Responding to Landscape

New work by Devita Stipek Writer catches her impressions of Southeast

Posted: Thursday, August 23, 2001

When Juneau artist Devita Stipek Writer paints the rush of water in Gold Creek or a storm breaking on Horse Island, she doesn't try to reproduce the scene.

"Something will catch my eye and I'll respond to it," she said. "It's usually the light, the contrast - that's why evenings are my favorite times. I'm looking at shapes and color."

Portfolio Arts is hosting an exhibit of new work by Stipek Writer, with an opening reception from 5 to 7 p.m. Friday at the gallery at 493 South Franklin Street. The show will feature about 15 recent paintings, landscapes done in oils. Most are about 12 by 18 inches in size and have price tags ranging from $350 to $600.

Patrice Shook, the manager of Portfolio Arts, admires Stipek Writer's use of color and the balance she strikes between realism and abstraction.

"She sees colors that I don't see," she said. "She's very loose. She's not extremely realistic. It's almost Fauvist," she said, referring to the post-Impressionist movement in painting typified by the work of Matisse and characterized by vivid colors and free treatment of form.


Stipek Writer said the degree of abstraction in her painting is part of what makes it original and uniquely her own style.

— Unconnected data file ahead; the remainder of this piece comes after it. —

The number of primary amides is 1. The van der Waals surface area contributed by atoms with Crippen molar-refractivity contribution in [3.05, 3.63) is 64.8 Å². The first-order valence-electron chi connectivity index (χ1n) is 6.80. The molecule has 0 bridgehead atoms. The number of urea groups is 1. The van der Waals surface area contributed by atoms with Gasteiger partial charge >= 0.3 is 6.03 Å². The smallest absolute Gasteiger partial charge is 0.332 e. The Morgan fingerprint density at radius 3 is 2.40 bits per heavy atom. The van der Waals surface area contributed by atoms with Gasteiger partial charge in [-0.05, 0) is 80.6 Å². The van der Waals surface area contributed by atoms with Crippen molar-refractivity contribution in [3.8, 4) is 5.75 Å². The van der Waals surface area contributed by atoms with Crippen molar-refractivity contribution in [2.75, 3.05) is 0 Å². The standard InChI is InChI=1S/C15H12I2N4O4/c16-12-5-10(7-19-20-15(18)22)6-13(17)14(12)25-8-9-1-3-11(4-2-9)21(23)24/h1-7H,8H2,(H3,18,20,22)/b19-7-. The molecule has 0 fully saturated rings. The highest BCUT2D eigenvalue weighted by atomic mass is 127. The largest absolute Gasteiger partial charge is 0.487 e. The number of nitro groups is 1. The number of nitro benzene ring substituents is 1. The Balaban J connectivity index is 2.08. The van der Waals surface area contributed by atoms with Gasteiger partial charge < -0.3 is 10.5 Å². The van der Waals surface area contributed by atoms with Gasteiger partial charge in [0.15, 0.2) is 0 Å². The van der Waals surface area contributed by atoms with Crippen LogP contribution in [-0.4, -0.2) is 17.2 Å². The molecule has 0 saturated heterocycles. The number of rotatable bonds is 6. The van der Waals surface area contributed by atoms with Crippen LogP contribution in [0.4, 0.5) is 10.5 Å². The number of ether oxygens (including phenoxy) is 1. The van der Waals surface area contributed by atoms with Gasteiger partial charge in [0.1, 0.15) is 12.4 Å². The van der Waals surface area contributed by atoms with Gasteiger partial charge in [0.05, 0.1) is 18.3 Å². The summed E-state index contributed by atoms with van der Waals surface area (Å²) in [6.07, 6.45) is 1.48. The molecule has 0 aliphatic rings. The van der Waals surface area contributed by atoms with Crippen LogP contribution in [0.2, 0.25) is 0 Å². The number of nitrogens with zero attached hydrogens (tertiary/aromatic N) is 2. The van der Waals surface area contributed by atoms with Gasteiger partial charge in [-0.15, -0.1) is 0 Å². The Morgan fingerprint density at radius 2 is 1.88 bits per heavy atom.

"My work is representational, but not super realistic or photo realistic," she said.

Stipek Writer has a studio in downtown Juneau, but she said her painting is done "plein air," in the open air on location. Her show will feature artwork made at Eagle Beach, streamside near Gold Creek, in the roadside meadow viewing the Mendenhall Glacier and in other familiar Juneau areas.

"I like the evening when the light is more dramatic and the colors more intense, especially if there's a sunset and there's more color," she said.

Stipek Writer has lived and painted in Alaska for 35 years. She studied art at Cornish Art School (now Cornish College of the Arts) in her hometown of Seattle, and moved to Alaska in the mid-1960s when she was 21. She and her husband, a commercial fisherman, lived in Kodiak, Elfin Cove and Juneau, and she divided her time among painting, raising a family and working in the fishing industry. She said that in 1992, when her second child left for college, she began devoting herself full-time to art.


In art school and into the early 1990s she said she favored people as her subjects. That changed in 1992 when she ran into a scarcity of models. She and her husband moved full-time to their cabin on Horse Island, 10 miles west of Auke Bay.

"I had no one to paint but my husband or myself, and he'd fall asleep after 10 minutes. So in the paintings he looked like a corpse," she said, laughing. "So I painted what I saw around me."

Over the past 10 years, she said her landscape painting has become looser and more abstract. It's a direction that's been well-received and she's sold 14 paintings already this summer.

Stipek Writer was recently commissioned to create a series of mural-size paintings of Juneau area scenes. Completing the large paintings will demand most of her attention for the next year, she said.

Stipek Writer's exhibit will be on display at Portfolio Arts through Sept. 7.

Riley Woodford can be reached at

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